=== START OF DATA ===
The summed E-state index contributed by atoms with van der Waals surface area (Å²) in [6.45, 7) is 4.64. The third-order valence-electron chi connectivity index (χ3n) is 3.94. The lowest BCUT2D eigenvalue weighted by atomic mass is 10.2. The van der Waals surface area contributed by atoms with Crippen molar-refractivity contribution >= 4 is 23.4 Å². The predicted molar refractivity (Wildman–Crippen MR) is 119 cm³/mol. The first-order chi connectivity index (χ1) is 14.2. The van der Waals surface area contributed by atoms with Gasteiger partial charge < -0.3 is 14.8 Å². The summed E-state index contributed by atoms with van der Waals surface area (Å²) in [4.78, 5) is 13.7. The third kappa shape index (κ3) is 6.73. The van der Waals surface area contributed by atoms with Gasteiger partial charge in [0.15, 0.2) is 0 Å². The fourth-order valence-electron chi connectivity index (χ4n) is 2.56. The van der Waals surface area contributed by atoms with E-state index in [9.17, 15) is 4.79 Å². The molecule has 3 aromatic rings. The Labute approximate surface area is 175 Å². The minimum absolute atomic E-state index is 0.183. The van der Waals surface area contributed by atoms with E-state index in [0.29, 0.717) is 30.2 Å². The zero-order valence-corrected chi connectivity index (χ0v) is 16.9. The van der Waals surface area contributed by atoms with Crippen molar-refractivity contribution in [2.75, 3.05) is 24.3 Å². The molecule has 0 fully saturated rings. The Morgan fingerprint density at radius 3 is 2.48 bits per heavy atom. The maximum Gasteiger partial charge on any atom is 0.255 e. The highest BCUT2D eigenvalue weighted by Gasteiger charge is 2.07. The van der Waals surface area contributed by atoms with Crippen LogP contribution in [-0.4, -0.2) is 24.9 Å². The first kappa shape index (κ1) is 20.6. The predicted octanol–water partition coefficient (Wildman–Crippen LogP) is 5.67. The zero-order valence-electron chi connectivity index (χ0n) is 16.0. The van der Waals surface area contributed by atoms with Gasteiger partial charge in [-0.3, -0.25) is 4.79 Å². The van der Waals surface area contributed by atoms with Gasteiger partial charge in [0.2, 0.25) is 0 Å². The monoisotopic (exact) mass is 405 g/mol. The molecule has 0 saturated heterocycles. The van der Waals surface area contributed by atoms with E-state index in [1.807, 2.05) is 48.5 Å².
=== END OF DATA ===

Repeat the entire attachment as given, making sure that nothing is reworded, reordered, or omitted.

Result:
The summed E-state index contributed by atoms with van der Waals surface area (Å²) in [6.45, 7) is 4.64. The third-order valence-electron chi connectivity index (χ3n) is 3.94. The lowest BCUT2D eigenvalue weighted by atomic mass is 10.2. The van der Waals surface area contributed by atoms with Crippen molar-refractivity contribution >= 4 is 23.4 Å². The predicted molar refractivity (Wildman–Crippen MR) is 119 cm³/mol. The first-order chi connectivity index (χ1) is 14.2. The van der Waals surface area contributed by atoms with Gasteiger partial charge < -0.3 is 14.8 Å². The summed E-state index contributed by atoms with van der Waals surface area (Å²) in [4.78, 5) is 13.7. The third kappa shape index (κ3) is 6.73. The van der Waals surface area contributed by atoms with Gasteiger partial charge in [0.15, 0.2) is 0 Å². The fourth-order valence-electron chi connectivity index (χ4n) is 2.56. The van der Waals surface area contributed by atoms with E-state index in [9.17, 15) is 4.79 Å². The molecule has 3 aromatic rings. The Labute approximate surface area is 175 Å². The minimum absolute atomic E-state index is 0.183. The van der Waals surface area contributed by atoms with E-state index in [0.29, 0.717) is 30.2 Å². The zero-order valence-corrected chi connectivity index (χ0v) is 16.9. The van der Waals surface area contributed by atoms with Crippen molar-refractivity contribution in [2.75, 3.05) is 24.3 Å². The molecule has 0 fully saturated rings. The Morgan fingerprint density at radius 3 is 2.48 bits per heavy atom. The maximum Gasteiger partial charge on any atom is 0.255 e. The highest BCUT2D eigenvalue weighted by Gasteiger charge is 2.07. The van der Waals surface area contributed by atoms with Crippen LogP contribution in [-0.4, -0.2) is 24.9 Å². The first kappa shape index (κ1) is 20.6. The predicted octanol–water partition coefficient (Wildman–Crippen LogP) is 5.67. The zero-order valence-electron chi connectivity index (χ0n) is 16.0. The van der Waals surface area contributed by atoms with Gasteiger partial charge in [-0.3, -0.25) is 4.79 Å². The van der Waals surface area contributed by atoms with Gasteiger partial charge in [0.2, 0.25) is 0 Å². The monoisotopic (exact) mass is 405 g/mol. The molecule has 0 saturated heterocycles. The van der Waals surface area contributed by atoms with E-state index in [1.807, 2.05) is 48.5 Å².